2 + Data may be lost above the transport layer. An example of this is a buggy proxy cache. It could transfer data correctly from a server, corrupt the data, and then send the corrupt data to the client. Grading: 4 points for each + or - above unless otherwise noted. 2) TCP and Route Fluttering (20 pts) (a) Describe fast retransmission and fast recovery algorithms (pseudocode preferred). (b) Consider a TCP flow implementing fast recovery. Assume the end-to-end delay of each packet is d in both directions. Suppose the 4 th packet transmitted by the sender experiences a delay of d2 > d. Assume the first packet is transmitted at time t. What is the congestion window size at time t + 6*d + ε? Note: Ignore the time it takes to send/receive a packet and assume that the receiver sends an ack as soon as it receives a packet, and the sender sends the next packet as soon as it gets an ack. Assume there are no packets losses. a) Fourth ACK for packet p received: retransmit p; /* fast retransmission */ sstresh = cwnd/2; /* fast recovery */ cwnd = sstresh; /* actually it s sstresh + 3 to account for packets acked by DUPACKs */ b) b.) d = d2; cwnd = 8 b.2) d < d2; cwnd = 2 or 5 (both answers were considered correct) cwnd= cwnd=2 cwnd=4 cwnd=8 ack= 2,3 ack=2,3 4,5,6,7 ack=4,5,6,7 cwnd= cwnd=2 cwnd=4 ack= 2,3 ack=2,3 5,6,7 ack=3,3,3 cwnd=2 (+3) 4 3) Differentiated and Integrated Services (20 pts) How do premium service (Diffserv) and guaranteed service (Intserv) differ in their semantics and implementation?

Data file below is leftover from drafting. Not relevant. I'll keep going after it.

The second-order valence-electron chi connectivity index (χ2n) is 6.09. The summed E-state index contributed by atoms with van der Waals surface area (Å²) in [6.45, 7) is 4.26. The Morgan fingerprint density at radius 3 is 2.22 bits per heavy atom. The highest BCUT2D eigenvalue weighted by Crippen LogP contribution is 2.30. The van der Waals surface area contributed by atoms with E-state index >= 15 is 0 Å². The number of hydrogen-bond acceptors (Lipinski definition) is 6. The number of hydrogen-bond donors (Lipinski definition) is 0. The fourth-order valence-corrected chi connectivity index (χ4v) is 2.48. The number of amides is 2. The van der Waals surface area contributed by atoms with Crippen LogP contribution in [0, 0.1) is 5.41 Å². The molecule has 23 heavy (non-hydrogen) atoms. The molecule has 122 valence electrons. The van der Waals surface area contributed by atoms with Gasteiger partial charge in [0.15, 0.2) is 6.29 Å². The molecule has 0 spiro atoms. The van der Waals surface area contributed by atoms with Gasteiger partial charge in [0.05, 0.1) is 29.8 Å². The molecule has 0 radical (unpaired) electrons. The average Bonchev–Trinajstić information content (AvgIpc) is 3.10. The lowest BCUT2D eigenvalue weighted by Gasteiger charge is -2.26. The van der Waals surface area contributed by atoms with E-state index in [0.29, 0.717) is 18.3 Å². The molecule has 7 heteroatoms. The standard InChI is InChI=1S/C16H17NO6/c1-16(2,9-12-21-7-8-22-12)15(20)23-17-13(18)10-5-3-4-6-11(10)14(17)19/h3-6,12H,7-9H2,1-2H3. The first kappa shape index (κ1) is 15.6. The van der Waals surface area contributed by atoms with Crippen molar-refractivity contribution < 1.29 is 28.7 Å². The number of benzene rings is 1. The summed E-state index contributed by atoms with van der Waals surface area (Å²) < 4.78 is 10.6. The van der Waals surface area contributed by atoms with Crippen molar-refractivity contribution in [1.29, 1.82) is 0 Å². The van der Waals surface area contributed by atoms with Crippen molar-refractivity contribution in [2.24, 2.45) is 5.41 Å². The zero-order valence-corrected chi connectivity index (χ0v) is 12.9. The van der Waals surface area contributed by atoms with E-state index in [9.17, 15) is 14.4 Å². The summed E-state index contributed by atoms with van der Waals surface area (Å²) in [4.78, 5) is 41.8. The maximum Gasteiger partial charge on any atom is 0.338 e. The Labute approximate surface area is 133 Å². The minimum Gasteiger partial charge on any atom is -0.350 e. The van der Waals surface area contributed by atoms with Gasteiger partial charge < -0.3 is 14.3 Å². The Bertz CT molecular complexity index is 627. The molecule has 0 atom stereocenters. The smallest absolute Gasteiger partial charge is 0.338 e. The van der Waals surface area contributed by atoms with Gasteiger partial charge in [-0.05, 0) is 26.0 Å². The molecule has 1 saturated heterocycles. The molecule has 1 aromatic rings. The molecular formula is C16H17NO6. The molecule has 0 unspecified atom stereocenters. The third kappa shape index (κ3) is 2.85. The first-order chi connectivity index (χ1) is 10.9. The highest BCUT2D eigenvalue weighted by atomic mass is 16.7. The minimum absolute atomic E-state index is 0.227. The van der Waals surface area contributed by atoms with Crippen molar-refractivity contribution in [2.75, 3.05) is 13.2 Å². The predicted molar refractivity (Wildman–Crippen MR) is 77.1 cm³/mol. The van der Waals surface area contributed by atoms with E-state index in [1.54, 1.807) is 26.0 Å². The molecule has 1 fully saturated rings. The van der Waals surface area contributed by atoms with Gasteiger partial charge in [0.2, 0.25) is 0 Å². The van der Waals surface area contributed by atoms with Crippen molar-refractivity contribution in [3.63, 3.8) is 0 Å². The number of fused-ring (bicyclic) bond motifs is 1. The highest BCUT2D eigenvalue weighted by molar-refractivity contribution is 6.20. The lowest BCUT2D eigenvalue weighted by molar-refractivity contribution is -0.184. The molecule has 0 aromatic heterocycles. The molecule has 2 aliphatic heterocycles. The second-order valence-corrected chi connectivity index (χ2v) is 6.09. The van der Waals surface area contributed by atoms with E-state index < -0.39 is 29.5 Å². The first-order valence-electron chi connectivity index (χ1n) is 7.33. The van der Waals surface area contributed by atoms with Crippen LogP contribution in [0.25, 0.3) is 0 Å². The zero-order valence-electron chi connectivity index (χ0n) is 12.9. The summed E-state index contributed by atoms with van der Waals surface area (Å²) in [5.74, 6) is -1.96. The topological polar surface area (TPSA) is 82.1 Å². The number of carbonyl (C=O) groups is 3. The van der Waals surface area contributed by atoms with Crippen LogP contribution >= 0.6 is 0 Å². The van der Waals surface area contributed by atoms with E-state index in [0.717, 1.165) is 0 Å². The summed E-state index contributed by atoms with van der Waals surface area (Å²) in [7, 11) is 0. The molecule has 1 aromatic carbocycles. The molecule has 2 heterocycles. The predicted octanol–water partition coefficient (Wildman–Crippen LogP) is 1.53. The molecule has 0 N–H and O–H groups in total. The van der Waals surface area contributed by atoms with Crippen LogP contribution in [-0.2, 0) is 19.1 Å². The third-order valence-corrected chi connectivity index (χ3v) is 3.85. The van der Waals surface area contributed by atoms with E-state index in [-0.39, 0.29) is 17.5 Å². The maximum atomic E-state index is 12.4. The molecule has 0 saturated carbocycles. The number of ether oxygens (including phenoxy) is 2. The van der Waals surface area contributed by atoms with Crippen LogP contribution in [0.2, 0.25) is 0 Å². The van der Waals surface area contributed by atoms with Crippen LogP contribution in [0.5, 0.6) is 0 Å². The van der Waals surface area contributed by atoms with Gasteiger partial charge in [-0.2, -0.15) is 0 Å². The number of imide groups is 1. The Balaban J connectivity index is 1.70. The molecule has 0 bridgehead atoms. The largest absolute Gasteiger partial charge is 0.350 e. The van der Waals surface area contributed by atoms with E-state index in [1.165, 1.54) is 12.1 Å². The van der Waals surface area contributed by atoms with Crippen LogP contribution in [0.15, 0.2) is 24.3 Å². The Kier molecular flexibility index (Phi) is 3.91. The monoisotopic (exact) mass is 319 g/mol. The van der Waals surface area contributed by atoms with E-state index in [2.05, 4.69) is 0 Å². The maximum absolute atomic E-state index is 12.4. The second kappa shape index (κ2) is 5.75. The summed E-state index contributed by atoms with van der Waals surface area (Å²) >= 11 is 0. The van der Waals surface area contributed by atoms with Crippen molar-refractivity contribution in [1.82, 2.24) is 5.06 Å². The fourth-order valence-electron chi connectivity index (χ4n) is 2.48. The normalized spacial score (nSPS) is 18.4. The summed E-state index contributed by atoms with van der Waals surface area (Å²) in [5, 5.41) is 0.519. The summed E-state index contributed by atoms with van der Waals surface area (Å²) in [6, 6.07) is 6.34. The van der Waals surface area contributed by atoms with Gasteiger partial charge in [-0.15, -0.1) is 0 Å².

3 Semantic differences: - The guaranteed service is end-to-end; the premium service is ingress-to-egress (i.e., the premium service is defined on a domain basis) - The guaranteed service provides both per-flow delay and bandwidth guarantees; the premium service provides only per-flow bandwidth guarantees Implementation differences - Premium service (and Diffserv in general) is deployed on a domain basis, and differentiate between edge and core routers - With the guaranteed service, every router maintains per-flow state and performs per-flow packet processing and admission control; with the premium service, core routers maintain no per-flow state - With the guaranteed service, the admission control is totally distributed; with the premium service, the admission control is centralized within each domain (i.e., it is done by the bandwidth broker) 4) Internet Addressing (20 pts) (a) Classless Inter-Domain Routing (CIDR) allows the allocation of any power of 2 sized IP address range, instead of fixed size class A, B, and C subnets. Name two advantages of using CIDR. CIDR allocates the address space ) more efficiently and 2) reduces routing table size. For example, before CIDR, an organization with 2^0 hosts would get one class B (2^6) subnet or four class C (2^8 addresses) subnets. With one class B subnet, the organization would leave many addresses unused, thus reducing the overall efficiency of the IPv4 32 bit address space. With four class C subnets, those subnets could have different prefixes, resulting in four separate entries in routing tables. With CIDR, the organization could have one 0 bit address space, which it can use efficiently and which only occupies one entry in the routing table. Grading: 4 points for each of the above. (b) A mobile host travels to foreign networks while retaining its home IP address. To support this, mobile hosts advertise their home IP address to foreign routers, who would propagate this information to other routers during routing updates. Name two advantages and disadvantages of this scheme compared to Mobile IP. New scheme: + This enables more efficient routing than Mobile IP. Mobile IP suffers the inefficiency of triangle routing. + Avoid the packet header overhead of encapsulation. + This is more fault tolerant than Mobile IP. The home agent in Mobile IP is a single point of failure.